Blursday is a term that’s being tossed around on social media right now to describe the merging of minutes, hours and days since COVID-19 shut so much of the world down.  Before the pandemic, it was a term that described a drunk or hungover day, according to Urban Dictionary.  You can probably see the similarities.

Days, at least for the last couple months, have been flowing into each other with no line delineating one from the other.  The work and social activities that used to help us box up time are mostly absent.  On top of that, there’s no clear answer as to when things will really shift in a different direction, if they will, or if they do what that will look like.  Blursday posts might be funny on Facebook, but Blursday is a dangerous space for many people and not just because it might resemble the fuzzy day after and day after that in addiction.

Here’s a secret: Healthy structure breeds security, and a sense of security is actually necessary for our survival, according to Abraham Maslow.

Blursday, even without the threat of a highly contagious virus and financial ruin, can cause humans to feel anxious and depressed.  Whether you loved your job or hated it, whether you enjoyed the free time your got in the mornings when your kids went off to school or not, those things helped line out your days, your weeks, and even your months.  Without those external time boundaries, many of us are left floating, and the ocean can seem endless.  For those among us who struggle with substance use disorders and other mental illnesses, this gray space can be a ticking timebomb.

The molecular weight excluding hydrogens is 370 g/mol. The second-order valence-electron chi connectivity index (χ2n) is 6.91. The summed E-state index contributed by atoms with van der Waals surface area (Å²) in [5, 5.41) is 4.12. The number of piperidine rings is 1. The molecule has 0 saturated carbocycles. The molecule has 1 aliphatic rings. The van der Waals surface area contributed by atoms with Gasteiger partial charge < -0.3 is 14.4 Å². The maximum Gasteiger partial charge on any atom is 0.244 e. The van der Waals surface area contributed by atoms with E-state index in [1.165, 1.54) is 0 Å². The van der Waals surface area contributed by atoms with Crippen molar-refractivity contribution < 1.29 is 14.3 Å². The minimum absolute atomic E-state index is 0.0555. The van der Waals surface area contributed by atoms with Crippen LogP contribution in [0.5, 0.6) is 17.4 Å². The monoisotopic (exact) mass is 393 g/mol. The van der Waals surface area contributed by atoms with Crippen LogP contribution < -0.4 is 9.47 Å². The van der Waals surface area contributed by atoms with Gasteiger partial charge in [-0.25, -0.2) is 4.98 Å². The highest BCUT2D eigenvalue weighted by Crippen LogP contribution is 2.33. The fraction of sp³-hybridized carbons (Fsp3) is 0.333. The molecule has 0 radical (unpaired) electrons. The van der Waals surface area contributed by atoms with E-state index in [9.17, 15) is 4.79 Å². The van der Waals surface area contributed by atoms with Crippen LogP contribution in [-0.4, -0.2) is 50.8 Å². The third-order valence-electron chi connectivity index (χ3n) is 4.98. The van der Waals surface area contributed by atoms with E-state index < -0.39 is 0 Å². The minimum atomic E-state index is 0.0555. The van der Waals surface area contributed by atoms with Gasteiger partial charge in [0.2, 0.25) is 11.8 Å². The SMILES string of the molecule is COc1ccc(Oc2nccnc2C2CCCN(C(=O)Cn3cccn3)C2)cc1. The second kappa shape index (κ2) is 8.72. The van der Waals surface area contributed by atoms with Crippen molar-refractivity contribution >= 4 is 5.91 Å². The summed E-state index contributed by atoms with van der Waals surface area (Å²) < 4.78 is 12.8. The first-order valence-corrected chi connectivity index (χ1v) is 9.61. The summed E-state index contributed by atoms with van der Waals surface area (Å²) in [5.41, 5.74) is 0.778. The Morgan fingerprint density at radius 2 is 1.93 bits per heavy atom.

Here’s the good news, Blursday, unlike COVID-19, is something we can control if we are willing to put in a little effort.  It may seem easier to curl up on the couch with another season of Breaking Bad, but if you want to beat Blursday, try these things instead:

 

 

 

Let’s be clear about something, this isn’t about productivity.  This is about security.  It’s about feeling a little less at-sea.  Blursday is not a safe place for humans to live for very long, and since we can’t control COVID-19, our government agencies, our employers, or our children’s schools, we need to take hold of what we can.  Building in a sense of structure, little boxes for time, can help soothe jangling nerves that are ringing from too much limbo, too much blur.  Security is necessary for survival, and there are healthy ways to build it, even in this uncertain time.

Image by STARFLAMES from Pixabay

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